The most popular pot stock needs to make some big changes.
This article originally appears on The Motley Fool, written by Sean Williams.
At one time, there wasn’t a hotter investment on Wall Street than marijuana stocks. Though there were a number of North American licensed producers that investors fancied, Alberta-based Aurora Cannabis(NYSE:ACB) was often the favorite.
Aurora Cannabis appeared to have a pedigree that would make it a clear winner in the cannabis space. By the midpoint of 2019, it had 15 properties that, if fully operational, could yield in excess of 660,000 kilos of cannabis per year. This would make Aurora the global leader in marijuana production, and presumably allow the company to take advantage of economy-of-scale cost reductions.
Aurora was also the presumed leader in international sales. Taking into account its overseas production, partnerships, research, and export agreements, it had ties in two dozen countries outside of its home market of Canada.
And yet, here we are in June 2020, and Aurora Cannabis has lost almost 89% of its value since legal weed sales began in Canada on Oct. 17, 2018. Within the past nine months, we’ve seen Aurora Cannabis enact a 1-for-12 reverse split to avoid delisting from the New York Stock Exchange, lay off 500 workers, rework its debt covenant, sell a 1-million-square-foot greenhouse, and halt construction on two of its largest cultivation projects to preserve its capital.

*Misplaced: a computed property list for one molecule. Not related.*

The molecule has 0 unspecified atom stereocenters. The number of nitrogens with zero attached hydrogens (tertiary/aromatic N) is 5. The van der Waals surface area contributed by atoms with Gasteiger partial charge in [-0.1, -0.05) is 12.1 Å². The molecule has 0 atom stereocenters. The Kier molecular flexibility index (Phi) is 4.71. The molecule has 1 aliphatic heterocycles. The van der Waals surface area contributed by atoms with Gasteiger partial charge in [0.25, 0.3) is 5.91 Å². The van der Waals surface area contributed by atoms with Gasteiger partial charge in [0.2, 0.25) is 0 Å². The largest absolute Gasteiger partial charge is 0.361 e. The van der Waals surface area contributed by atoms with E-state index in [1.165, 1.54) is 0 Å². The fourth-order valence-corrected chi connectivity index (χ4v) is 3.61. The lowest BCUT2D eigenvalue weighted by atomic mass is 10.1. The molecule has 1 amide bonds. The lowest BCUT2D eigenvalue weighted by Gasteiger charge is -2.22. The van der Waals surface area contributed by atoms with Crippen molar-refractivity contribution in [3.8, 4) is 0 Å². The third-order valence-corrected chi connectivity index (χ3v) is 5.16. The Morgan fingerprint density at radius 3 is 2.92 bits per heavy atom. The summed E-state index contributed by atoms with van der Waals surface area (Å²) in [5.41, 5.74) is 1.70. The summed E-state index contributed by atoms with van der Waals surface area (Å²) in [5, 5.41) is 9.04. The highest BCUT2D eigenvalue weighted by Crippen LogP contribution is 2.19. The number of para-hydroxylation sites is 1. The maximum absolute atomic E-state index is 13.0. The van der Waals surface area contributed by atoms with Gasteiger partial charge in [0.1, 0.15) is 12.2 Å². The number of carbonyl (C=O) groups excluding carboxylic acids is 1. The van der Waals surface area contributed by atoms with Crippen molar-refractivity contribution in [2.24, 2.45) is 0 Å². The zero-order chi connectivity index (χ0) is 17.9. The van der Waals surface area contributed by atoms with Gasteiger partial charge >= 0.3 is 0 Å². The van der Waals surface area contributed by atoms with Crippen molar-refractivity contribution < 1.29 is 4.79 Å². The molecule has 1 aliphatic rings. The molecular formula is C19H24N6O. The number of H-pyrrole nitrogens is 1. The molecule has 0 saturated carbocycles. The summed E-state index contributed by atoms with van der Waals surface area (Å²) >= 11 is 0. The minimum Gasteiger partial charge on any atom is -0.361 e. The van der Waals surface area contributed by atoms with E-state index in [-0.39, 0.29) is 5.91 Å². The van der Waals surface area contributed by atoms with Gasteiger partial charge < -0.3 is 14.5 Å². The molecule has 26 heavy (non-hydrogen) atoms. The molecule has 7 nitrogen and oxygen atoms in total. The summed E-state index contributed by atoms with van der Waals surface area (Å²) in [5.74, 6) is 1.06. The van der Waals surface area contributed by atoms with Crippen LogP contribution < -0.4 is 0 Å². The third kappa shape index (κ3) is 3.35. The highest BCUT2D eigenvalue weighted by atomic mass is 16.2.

To be frank, investors’ faith in Aurora Cannabis has been shaken, if not completely lost. The track record for companies scrambling to reduce costs and enacting reverse splits to avoid delisting isn’t good.
However, investor faith can always be restored. In the case of Aurora Cannabis, it’s just going to take a lot of work. Here are three things that need to happen for Aurora Cannabis to become an investment-worthy company.
1. Management has to stop diluting its shareholders
Here’s an interesting tidbit of information: Over the trailing three-year period, Aurora Cannabis’ market cap is up by 175%. However, its share price over that same time frame has declined by 28%. This more than 200-percentage-point performance gap is wholly due to the fact that Aurora’s management team is a serial diluter of its shareholders.